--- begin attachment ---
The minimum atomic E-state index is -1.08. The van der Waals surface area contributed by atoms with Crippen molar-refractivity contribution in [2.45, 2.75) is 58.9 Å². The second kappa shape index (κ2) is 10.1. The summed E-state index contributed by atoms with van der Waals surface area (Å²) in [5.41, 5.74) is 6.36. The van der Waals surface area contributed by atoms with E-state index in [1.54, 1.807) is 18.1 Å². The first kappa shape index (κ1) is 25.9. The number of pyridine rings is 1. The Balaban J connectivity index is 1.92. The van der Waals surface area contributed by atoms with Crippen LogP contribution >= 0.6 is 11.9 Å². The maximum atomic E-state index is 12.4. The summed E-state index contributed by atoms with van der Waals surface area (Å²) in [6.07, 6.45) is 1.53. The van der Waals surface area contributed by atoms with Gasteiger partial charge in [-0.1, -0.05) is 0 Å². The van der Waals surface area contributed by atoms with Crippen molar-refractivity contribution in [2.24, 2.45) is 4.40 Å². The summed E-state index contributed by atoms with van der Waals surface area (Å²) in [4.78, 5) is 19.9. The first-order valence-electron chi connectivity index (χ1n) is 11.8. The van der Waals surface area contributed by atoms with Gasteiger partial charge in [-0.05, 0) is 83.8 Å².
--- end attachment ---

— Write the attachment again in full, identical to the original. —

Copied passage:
The minimum atomic E-state index is -1.08. The van der Waals surface area contributed by atoms with Crippen molar-refractivity contribution in [2.45, 2.75) is 58.9 Å². The second kappa shape index (κ2) is 10.1. The summed E-state index contributed by atoms with van der Waals surface area (Å²) in [5.41, 5.74) is 6.36. The van der Waals surface area contributed by atoms with E-state index in [1.54, 1.807) is 18.1 Å². The first kappa shape index (κ1) is 25.9. The number of pyridine rings is 1. The Balaban J connectivity index is 1.92. The van der Waals surface area contributed by atoms with Crippen LogP contribution >= 0.6 is 11.9 Å². The maximum atomic E-state index is 12.4. The summed E-state index contributed by atoms with van der Waals surface area (Å²) in [6.07, 6.45) is 1.53. The van der Waals surface area contributed by atoms with Gasteiger partial charge in [-0.1, -0.05) is 0 Å². The van der Waals surface area contributed by atoms with Crippen molar-refractivity contribution in [2.24, 2.45) is 4.40 Å². The summed E-state index contributed by atoms with van der Waals surface area (Å²) in [4.78, 5) is 19.9. The first-order valence-electron chi connectivity index (χ1n) is 11.8. The van der Waals surface area contributed by atoms with Gasteiger partial charge in [-0.05, 0) is 83.8 Å².